Aboard Coral Princess
Sunday, November 29, 2015
On Wednesday 25 November, we got underway about 1730. Our next scheduled stop was San Juan Del Sur in
It is quite a haul from Cabo San Lucas to
about 1800 nautical miles and we had three and a half days to get there.
Because of this Andrea Poggi, our captain, rang up twenty one knots. Up until
now, we had been cruising at about seventeen knots. Over twenty knots, these
big cruise ships creak, shimmy and groan a lot.
To digress for a moment, Coral Princess is relatively new, twelve years old, she is 965 feet long and displaces 91,627 tons. As a comparison, Constellation the aircraft carrier I was stationed on in 1963-64 displaced 84,000 tons, was over 1,000 feet long and had a three acre flight deck and she was a big SOB. At 0500 the air group would go to flight quarters and ring up forty knots and stay there until 2300 and she rode smoother than a cruise ship at half that speed. USS Waddell, the destroyer I was a plank owner on was only 4,500 tons. Because of her relative smallness, she pitched and rolled a lot more but she didn't shake or shudder unless she was taking green water over the signal bridge.
OK, I'm done for now and will climb off of my soapbox.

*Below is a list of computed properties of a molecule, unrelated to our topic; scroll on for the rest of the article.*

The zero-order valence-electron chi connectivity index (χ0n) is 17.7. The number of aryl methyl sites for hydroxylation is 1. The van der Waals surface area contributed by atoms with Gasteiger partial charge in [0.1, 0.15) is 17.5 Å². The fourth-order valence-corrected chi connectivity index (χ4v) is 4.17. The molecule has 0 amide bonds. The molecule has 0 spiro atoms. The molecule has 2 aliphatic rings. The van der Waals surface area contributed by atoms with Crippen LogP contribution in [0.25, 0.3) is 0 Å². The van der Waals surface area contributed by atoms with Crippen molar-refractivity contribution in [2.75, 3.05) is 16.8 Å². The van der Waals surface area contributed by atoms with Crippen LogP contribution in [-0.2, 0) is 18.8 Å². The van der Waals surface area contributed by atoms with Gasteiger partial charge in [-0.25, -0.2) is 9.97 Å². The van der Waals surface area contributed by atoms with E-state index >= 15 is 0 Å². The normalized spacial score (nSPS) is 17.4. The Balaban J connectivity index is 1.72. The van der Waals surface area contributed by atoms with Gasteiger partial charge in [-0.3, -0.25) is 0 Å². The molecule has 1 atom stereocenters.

Thursday was Thanksgiving and we had diner in the
dining room. I had the standard turkey with stuffing meal and Jamie had Dover
Sole. FYI, after having an absolutely wretched "Captains Feast" in
South Dakota I vowed never to have seafood more than 500 miles from the ocean.
Also part of the same vow, as God is my witness, was to never have Mexican food outside
Arizona, New Mexico
or Texas. The
food aboard this Princess ship is very good and we are now in a food rut.
Breakfast of coffee, croissants with butter and orange marmalade, yogurt and
Special K is brought in every morning by room service. About 1300, we stroll up
to the Horizon court buffet for lunch with a most spectacular 270 degree view
one deck over the bridge. Dinner is at a different venue every evening.
The weather since we left Cabo San Lucas is sultry. Eighty six degrees F and a bit more humid since
California and Mexico.
This morning, Sunday, we anchored at San Juan Del Sur
at 0700. One could hear the wind howling outside and when we went out on the
balcony you could see whitecaps everywhere. After about an hour, Captain Poggi
got on the 1MC and told us that it was just too windy to take people to the
beach in the tenders. We got a bunch of photos of Nicaragua and then the anchor was weighed
and we set out for Puntarenas Costa Rica. Being we left at 0800 instead of 1800 we are now ten hours ahead of schedule
so we are now drifting along at what looks like four knots so we get to
Puntarenas at about 0700. Puntarenas has a pier so there is no fear of people
getting dumped into the drink when lightering from a tender.
Well that's all the news that's fit to print for now, so I believe I'll take a short nap now.